By James Nelson
Okay, so the new trailer for Star Trek Beyond is out. Now, I usually can’t stand it when people jump onto a two minute cut of a new movie and make rash and undeserved statements about it. It is genuinely hard to tell how good a movie will be based on that, and when I say good I’m talking about being enjoyable. I could tell watching the Terminator Genesys trailers that the movie was going to be nothing like the originals, but I had no idea whether I would enjoy it (I didn’t). The trailer for Star Trek Beyond, however, tells me everything I need to know. Star Trek as we know it, is dead.
So the trailer opens up with a monologue from Captain Kirk. “We got no ship. No crew. How are we How are we gonna get out of this one?”
We see this in the sequence.
The Enterprise is unsalvageable burning refuse on a distant planet on the frontier of Federation space … and the five year mission has just barely started. The Enterprise is dead, and fittingly enough, Star Trek may have died with it.
I’m not going to bother screenshotting the rest for you. If you want to see it, here’s the video.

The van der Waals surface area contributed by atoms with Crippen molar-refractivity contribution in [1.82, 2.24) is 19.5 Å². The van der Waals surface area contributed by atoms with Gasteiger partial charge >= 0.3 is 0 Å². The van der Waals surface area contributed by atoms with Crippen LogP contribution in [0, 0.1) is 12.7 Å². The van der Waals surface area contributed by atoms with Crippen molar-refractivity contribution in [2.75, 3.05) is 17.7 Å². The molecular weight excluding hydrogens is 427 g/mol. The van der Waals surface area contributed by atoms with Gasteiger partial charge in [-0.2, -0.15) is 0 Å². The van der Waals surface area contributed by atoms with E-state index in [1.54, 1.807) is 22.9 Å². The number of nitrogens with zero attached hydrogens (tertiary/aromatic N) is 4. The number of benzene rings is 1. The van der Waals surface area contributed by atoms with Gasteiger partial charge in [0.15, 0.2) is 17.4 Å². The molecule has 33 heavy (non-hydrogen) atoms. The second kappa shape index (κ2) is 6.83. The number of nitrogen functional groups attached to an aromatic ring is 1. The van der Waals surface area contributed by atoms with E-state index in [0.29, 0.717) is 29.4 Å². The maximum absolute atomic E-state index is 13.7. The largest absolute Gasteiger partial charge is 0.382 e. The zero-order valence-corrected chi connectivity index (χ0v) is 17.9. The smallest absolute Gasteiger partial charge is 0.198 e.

Star Trek has always been an entertaining show, but it was always one that attempted to be poignant and relevant. I’m not opposed to action, in fact outside of scifi, action movies are my favorite genre. They’re fun and provide a lot of entertainment, but Star Trek is supposed to me more than that. It’s a show that teaches about racial diversity, economic theory, imagines places where technology can go, and the perils of that technology. The planets they visit in the series serve as a metaphor for the human condition, even when it’s a silly old west world. The stories almost always served a purpose (like when the Enterprise discovers an old Federation observer has used Nazi ideology to take over a planet, in violation of the Prime Directive).
The show added depth to the characters that movies can seldom do, but what the Star Trek movies have always done is make an entertaining story that also teaches like the show. I get that they’re not mega-hits like Star Wars, but they were never meant to be. Star Trek has always been a low budget wonder. They made the first six movies for less than what it did to make Star Trek Into Darkness when you combine the budgets. Star Trek is not a tentpole action movie, but by God, Paramount is going to keep trying to make sure that it is, and until they stop, Star Trek is going to just be a scifi version of the Fast and the Furious franchise (which is probably why they hired it’s director for it). Until they stop, Star Trek is dead.